Monday, June 10

Note to Michele: Mid-June Garden Walk

Hi Michele,

I have some new things to show you from my garden. First off, the peonies are starting to open. I went outside in the rain today to get a photo for you.

                               My lady's mantle is also blooming.
                            and my siberian iris.
The rhododendron I showed you last week is starting to go by, but this magenta specimen produced one perfect flower head. Just one. Years ago, I found a sale on rhododendrons. If memory serves me correctly, they were about 3 dollars per bush. I bought more than I can remember and planted them along the edge of the forest hoping to naturalize them. Only two survived and aren't doing so well. I think I might try to start some new bushes from cuttings from this one. It's such a beautiful color. Maybe a better location would produce more lovely blossoms.
     I picked some pansies to bring inside for my tiny little vase collection.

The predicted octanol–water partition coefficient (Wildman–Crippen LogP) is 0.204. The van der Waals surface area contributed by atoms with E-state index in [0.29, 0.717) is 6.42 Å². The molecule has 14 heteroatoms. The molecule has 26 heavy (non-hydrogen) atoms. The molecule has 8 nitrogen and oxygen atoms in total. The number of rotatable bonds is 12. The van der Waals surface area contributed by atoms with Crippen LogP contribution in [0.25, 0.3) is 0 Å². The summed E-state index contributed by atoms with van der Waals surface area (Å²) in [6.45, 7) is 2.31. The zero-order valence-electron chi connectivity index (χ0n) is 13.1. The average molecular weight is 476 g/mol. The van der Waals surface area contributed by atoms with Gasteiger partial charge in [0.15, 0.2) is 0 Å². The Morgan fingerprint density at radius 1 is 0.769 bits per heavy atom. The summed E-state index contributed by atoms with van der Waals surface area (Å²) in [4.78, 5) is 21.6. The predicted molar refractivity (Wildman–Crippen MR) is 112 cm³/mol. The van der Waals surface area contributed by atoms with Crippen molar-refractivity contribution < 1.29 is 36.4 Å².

Here you see my early phlox. I have three colors-pink, purple, and white- of this phlox which I think is the wild variety. Later in the summer I will have blossoms from cultivated phlox to show you.
 My Egyptian walking onions are up to their old tricks. Soon I will have some bulbs to send to you. These are great for permaculture settings.
Now this is something new I'm trying. I saw this on Pinterest. I saved the bottoms of celery I purchased at the grocery store. I soaked them in water for about a week. As you can see, they have started to re-sprout from the center. I have now planted them in the garden and should, according to reports on the internet, produce a new bunch of celery. I'll keep you posted on this experiment. Hopefully, we can grow more celery from a part I usually toss into the compost.
 This is the Tennessee sweet potato squash from the heirloom Baker Creek Seeds you sent me. It's hard to see in this photo but this seedling is about five inches across. It's huge! I planted many of these seeds but this is the only one that sprouted. How are yours doing?

In addition, this week I planted heirloom Early Girl tomatoes from starts as well as Spanish heirloom Padron peppers. The three varieties of beets are about two inches up, radishes are starting to form and several types of cukes, kale, collards, and zucchini a few inches high. My kids each have a Big Mac pumpkin plant bought from the nursery. We're hoping to get some nice big pumpkins for Halloween this year. We've started harvesting lettuce and mustard greens.

That's the update from Maine. How are things in your garden?

Caroline
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